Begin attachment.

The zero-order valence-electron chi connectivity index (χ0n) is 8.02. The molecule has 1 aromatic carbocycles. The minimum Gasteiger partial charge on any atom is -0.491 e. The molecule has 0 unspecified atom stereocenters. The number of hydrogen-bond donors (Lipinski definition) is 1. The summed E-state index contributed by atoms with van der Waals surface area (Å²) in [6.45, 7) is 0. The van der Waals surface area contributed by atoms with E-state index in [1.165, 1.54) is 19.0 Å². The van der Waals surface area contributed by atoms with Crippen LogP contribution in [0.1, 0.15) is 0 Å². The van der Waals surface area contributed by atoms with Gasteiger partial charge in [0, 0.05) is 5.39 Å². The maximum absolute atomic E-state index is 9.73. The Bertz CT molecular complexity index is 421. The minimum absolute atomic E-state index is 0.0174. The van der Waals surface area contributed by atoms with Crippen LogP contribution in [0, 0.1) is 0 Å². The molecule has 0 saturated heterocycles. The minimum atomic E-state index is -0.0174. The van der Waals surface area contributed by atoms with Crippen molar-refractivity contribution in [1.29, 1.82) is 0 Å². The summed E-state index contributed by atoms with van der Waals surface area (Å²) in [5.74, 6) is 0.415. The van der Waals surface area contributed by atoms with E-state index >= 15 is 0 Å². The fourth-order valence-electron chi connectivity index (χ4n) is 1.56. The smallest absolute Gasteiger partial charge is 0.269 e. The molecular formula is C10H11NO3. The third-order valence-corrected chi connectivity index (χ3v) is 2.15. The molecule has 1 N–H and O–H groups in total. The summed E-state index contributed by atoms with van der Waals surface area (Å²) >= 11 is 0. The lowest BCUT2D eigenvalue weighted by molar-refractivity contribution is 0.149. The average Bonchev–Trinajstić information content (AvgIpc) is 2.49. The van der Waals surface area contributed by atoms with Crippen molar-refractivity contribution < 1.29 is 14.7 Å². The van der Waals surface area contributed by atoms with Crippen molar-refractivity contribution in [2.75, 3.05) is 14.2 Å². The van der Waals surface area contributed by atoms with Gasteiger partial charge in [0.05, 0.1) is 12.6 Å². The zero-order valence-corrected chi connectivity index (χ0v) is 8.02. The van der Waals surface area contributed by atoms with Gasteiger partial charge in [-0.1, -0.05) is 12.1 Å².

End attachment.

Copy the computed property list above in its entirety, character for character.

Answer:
The zero-order valence-electron chi connectivity index (χ0n) is 8.02. The molecule has 1 aromatic carbocycles. The minimum Gasteiger partial charge on any atom is -0.491 e. The molecule has 0 unspecified atom stereocenters. The number of hydrogen-bond donors (Lipinski definition) is 1. The summed E-state index contributed by atoms with van der Waals surface area (Å²) in [6.45, 7) is 0. The van der Waals surface area contributed by atoms with E-state index in [1.165, 1.54) is 19.0 Å². The van der Waals surface area contributed by atoms with Crippen LogP contribution in [0.1, 0.15) is 0 Å². The van der Waals surface area contributed by atoms with Gasteiger partial charge in [0, 0.05) is 5.39 Å². The maximum absolute atomic E-state index is 9.73. The Bertz CT molecular complexity index is 421. The minimum absolute atomic E-state index is 0.0174. The van der Waals surface area contributed by atoms with Crippen LogP contribution in [0, 0.1) is 0 Å². The molecule has 0 saturated heterocycles. The minimum atomic E-state index is -0.0174. The van der Waals surface area contributed by atoms with Crippen molar-refractivity contribution in [1.29, 1.82) is 0 Å². The summed E-state index contributed by atoms with van der Waals surface area (Å²) in [5.74, 6) is 0.415. The van der Waals surface area contributed by atoms with E-state index >= 15 is 0 Å². The fourth-order valence-electron chi connectivity index (χ4n) is 1.56. The smallest absolute Gasteiger partial charge is 0.269 e. The molecular formula is C10H11NO3. The third-order valence-corrected chi connectivity index (χ3v) is 2.15. The molecule has 1 N–H and O–H groups in total. The summed E-state index contributed by atoms with van der Waals surface area (Å²) >= 11 is 0. The lowest BCUT2D eigenvalue weighted by molar-refractivity contribution is 0.149. The average Bonchev–Trinajstić information content (AvgIpc) is 2.49. The van der Waals surface area contributed by atoms with Crippen molar-refractivity contribution < 1.29 is 14.7 Å². The van der Waals surface area contributed by atoms with Crippen molar-refractivity contribution in [2.75, 3.05) is 14.2 Å². The van der Waals surface area contributed by atoms with Gasteiger partial charge in [0.05, 0.1) is 12.6 Å². The zero-order valence-corrected chi connectivity index (χ0v) is 8.02. The van der Waals surface area contributed by atoms with Gasteiger partial charge in [-0.1, -0.05) is 12.1 Å².